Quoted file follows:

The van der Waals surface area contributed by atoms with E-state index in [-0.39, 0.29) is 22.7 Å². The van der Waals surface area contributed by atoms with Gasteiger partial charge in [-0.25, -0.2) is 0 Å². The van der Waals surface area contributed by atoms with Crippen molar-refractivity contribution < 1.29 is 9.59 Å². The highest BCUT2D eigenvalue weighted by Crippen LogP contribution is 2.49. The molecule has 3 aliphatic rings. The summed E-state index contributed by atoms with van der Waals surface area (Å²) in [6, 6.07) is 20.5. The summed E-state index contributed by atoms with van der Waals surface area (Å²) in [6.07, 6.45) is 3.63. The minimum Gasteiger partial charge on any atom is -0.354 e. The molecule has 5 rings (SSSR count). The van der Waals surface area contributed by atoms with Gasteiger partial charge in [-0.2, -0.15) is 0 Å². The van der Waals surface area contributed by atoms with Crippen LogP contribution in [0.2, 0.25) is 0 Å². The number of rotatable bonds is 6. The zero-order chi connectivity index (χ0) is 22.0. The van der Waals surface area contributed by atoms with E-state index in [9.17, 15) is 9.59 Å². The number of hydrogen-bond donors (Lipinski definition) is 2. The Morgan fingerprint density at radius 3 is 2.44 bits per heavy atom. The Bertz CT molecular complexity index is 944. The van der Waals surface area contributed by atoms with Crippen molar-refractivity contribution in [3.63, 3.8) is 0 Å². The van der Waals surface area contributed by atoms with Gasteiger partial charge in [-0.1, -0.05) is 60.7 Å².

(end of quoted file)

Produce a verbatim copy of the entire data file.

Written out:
The van der Waals surface area contributed by atoms with E-state index in [-0.39, 0.29) is 22.7 Å². The van der Waals surface area contributed by atoms with Gasteiger partial charge in [-0.25, -0.2) is 0 Å². The van der Waals surface area contributed by atoms with Crippen molar-refractivity contribution < 1.29 is 9.59 Å². The highest BCUT2D eigenvalue weighted by Crippen LogP contribution is 2.49. The molecule has 3 aliphatic rings. The summed E-state index contributed by atoms with van der Waals surface area (Å²) in [6, 6.07) is 20.5. The summed E-state index contributed by atoms with van der Waals surface area (Å²) in [6.07, 6.45) is 3.63. The minimum Gasteiger partial charge on any atom is -0.354 e. The molecule has 5 rings (SSSR count). The van der Waals surface area contributed by atoms with Gasteiger partial charge in [-0.2, -0.15) is 0 Å². The van der Waals surface area contributed by atoms with Crippen LogP contribution in [0.2, 0.25) is 0 Å². The number of rotatable bonds is 6. The zero-order chi connectivity index (χ0) is 22.0. The van der Waals surface area contributed by atoms with E-state index in [9.17, 15) is 9.59 Å². The number of hydrogen-bond donors (Lipinski definition) is 2. The Morgan fingerprint density at radius 3 is 2.44 bits per heavy atom. The Bertz CT molecular complexity index is 944. The van der Waals surface area contributed by atoms with Crippen molar-refractivity contribution in [3.63, 3.8) is 0 Å². The van der Waals surface area contributed by atoms with Gasteiger partial charge in [-0.1, -0.05) is 60.7 Å².